Taiwan research sheds new light on treatment of autism spectrum disorders

According to Academia Sinica, it is uncertain how mutations in TBR1 gene may cause autism.

Published last month in Nature Neuroscience (DF-JSM) researchers at Taipei City-based Academia Sinica identified T-box brain 1 (TBR1), an autism causative gene, which might offer new ideas for  the treatment of autism spectrum disorders.

Research fellow, Hsueh Yi-ping, led the team at Academia Sinica’s Institute of Molecular Biology, that discovered autism spectrum disorders are linked to abnormal neural development.

Unclear whether the mutations cause the disorder, hundreds of mutations have been identified in autistic patients. TBR1, in previous studies, has been suggested as a hot issue for autism. According to Academia Sinica, it is uncertain how mutations in TBR1 gene may cause autism.

Hsueh’s group demonstrated the loss of a copy of TBR1 gene , results in the disappearance of the posterior part of anterior commissure, which is a white matter structure in the brain that links the two amygdalae in the two hemispheres.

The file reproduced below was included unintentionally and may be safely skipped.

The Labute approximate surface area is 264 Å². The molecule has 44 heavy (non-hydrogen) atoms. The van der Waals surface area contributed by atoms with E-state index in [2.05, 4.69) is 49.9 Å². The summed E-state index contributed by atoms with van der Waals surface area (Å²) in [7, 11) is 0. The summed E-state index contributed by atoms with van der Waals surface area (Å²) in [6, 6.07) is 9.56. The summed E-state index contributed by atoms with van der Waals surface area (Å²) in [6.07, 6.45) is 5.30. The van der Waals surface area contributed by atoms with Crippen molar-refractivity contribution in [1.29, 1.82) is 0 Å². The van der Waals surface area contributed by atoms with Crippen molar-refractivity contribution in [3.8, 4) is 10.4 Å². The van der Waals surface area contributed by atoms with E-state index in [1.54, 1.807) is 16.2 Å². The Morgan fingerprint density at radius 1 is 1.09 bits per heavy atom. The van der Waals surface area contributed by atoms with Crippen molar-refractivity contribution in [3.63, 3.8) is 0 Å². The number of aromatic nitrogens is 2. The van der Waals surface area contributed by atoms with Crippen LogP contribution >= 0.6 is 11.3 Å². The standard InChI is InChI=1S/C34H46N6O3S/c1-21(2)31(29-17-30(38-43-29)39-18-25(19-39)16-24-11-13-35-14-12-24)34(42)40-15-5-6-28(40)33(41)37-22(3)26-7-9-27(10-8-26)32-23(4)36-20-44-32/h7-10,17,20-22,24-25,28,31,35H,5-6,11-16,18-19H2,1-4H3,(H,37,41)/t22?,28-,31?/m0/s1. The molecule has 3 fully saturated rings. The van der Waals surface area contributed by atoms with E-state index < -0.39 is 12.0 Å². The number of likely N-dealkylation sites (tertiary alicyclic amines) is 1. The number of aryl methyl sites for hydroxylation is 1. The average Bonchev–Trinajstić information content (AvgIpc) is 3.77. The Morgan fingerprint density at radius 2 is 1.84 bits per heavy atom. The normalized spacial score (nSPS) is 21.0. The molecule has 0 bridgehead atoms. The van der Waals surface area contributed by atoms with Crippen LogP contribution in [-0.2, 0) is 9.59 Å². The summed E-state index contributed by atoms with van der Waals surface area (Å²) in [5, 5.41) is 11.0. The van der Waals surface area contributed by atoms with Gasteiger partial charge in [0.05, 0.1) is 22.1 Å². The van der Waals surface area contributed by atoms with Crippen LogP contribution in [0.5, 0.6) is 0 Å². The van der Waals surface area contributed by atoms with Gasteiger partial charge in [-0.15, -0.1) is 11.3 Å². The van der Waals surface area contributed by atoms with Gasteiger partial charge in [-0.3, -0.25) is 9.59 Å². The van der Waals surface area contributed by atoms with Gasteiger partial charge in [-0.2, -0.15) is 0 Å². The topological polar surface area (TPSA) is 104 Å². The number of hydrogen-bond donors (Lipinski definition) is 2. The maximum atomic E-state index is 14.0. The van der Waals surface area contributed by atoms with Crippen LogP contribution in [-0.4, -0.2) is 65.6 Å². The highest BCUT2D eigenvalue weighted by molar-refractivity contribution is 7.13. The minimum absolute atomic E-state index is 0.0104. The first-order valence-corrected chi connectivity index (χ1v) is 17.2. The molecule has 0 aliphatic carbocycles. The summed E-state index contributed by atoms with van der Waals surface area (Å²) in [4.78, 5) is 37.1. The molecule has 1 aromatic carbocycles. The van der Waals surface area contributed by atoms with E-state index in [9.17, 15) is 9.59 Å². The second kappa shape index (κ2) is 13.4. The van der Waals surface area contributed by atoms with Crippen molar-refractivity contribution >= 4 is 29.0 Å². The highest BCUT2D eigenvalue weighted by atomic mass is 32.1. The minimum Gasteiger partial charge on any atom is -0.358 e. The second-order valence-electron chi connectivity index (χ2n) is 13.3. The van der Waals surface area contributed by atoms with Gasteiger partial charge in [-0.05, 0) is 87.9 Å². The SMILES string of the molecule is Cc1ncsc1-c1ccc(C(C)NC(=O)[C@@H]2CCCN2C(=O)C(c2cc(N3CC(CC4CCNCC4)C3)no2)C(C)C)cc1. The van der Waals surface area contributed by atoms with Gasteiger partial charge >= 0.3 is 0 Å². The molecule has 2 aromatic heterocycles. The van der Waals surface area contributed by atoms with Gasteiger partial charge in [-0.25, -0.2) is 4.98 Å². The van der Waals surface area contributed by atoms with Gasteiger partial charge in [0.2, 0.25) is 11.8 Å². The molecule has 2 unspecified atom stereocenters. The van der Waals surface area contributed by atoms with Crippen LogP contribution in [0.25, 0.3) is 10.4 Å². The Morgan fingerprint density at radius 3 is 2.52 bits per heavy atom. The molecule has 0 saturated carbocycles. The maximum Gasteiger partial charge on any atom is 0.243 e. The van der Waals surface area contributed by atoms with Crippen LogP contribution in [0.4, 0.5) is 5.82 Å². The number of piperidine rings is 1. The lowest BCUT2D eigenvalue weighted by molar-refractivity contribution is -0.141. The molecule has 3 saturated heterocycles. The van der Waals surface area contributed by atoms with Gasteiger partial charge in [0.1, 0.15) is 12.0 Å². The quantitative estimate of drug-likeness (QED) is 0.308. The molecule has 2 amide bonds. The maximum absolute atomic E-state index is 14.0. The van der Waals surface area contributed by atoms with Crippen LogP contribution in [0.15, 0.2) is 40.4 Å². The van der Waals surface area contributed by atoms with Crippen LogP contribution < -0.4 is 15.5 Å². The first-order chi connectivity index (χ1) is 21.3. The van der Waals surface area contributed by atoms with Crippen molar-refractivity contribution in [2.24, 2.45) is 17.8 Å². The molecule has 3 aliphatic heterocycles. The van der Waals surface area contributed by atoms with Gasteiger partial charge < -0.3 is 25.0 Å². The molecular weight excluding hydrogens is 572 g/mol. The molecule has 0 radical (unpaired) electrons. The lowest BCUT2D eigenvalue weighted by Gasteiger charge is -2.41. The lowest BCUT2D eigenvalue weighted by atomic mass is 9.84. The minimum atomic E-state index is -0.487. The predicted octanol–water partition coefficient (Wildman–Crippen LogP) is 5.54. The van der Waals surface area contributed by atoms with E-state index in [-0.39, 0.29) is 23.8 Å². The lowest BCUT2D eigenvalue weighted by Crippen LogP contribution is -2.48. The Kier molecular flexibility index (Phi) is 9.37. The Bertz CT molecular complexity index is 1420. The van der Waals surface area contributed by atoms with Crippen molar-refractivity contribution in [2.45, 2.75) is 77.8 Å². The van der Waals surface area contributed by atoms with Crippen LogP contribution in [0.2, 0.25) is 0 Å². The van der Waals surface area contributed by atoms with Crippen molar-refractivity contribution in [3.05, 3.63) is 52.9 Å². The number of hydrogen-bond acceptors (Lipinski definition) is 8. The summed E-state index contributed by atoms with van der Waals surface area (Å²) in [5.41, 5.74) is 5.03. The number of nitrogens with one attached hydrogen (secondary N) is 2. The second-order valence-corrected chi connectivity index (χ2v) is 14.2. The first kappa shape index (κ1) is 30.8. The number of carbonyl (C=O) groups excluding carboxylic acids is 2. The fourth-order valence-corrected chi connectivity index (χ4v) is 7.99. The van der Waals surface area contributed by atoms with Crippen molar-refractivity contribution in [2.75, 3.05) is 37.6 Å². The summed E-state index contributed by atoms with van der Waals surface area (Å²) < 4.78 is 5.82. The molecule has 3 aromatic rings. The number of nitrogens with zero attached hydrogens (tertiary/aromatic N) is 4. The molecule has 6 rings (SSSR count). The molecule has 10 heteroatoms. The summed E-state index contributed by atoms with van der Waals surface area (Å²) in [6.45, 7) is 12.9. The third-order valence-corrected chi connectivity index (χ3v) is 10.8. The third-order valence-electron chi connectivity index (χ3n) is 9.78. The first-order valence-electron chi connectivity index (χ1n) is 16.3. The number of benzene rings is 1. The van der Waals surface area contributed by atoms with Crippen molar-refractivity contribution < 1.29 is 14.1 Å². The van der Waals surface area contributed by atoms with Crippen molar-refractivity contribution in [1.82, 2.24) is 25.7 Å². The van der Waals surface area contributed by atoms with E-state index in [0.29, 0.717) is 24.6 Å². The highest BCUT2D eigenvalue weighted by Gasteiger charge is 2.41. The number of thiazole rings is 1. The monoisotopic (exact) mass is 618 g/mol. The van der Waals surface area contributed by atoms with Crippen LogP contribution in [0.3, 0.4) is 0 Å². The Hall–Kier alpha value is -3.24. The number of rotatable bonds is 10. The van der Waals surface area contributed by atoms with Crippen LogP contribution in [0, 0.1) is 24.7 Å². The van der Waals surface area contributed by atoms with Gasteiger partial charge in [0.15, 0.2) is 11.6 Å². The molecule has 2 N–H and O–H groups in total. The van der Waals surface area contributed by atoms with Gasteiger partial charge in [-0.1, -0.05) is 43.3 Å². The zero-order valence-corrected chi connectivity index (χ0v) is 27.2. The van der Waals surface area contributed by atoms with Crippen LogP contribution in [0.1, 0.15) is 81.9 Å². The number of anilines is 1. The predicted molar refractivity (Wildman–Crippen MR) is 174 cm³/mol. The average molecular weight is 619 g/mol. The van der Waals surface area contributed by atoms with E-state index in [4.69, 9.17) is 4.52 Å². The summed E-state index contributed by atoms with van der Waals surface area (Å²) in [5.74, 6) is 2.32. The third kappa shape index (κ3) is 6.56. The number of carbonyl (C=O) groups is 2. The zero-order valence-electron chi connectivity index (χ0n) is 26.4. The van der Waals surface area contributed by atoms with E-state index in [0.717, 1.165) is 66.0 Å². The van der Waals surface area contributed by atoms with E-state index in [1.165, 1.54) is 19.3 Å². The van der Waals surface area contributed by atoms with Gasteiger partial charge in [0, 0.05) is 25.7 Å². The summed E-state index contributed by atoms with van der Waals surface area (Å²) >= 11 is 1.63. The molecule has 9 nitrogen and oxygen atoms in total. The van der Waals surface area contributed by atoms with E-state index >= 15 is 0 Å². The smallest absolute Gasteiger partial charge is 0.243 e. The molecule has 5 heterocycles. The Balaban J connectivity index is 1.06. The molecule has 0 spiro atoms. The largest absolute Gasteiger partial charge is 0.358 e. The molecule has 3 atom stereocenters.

The study also found TBR1 heterozygous mice demonstrated autism-like behaviors, such as reduced communication, reduced social interaction, impaired associated memory and cognitive inflexibility. These behavioral defects can be improved D-cycloserine treatments.

This study suggests that D-cycloserine might be useful for autism therapies and emphasizes the importance of the amygdala in autism.

The team found that treating the TBR1 mutant mice with D-cycloserine can significantly improve the communication, social interactions, and the learning and memory abilities of the mice. Academia Sinica said the study findings will assist in the development of new ways of treating the disorder in human patients.


Please visit http://www.icare4autism.org/news/category/autism-research/ for more information on scientific research.

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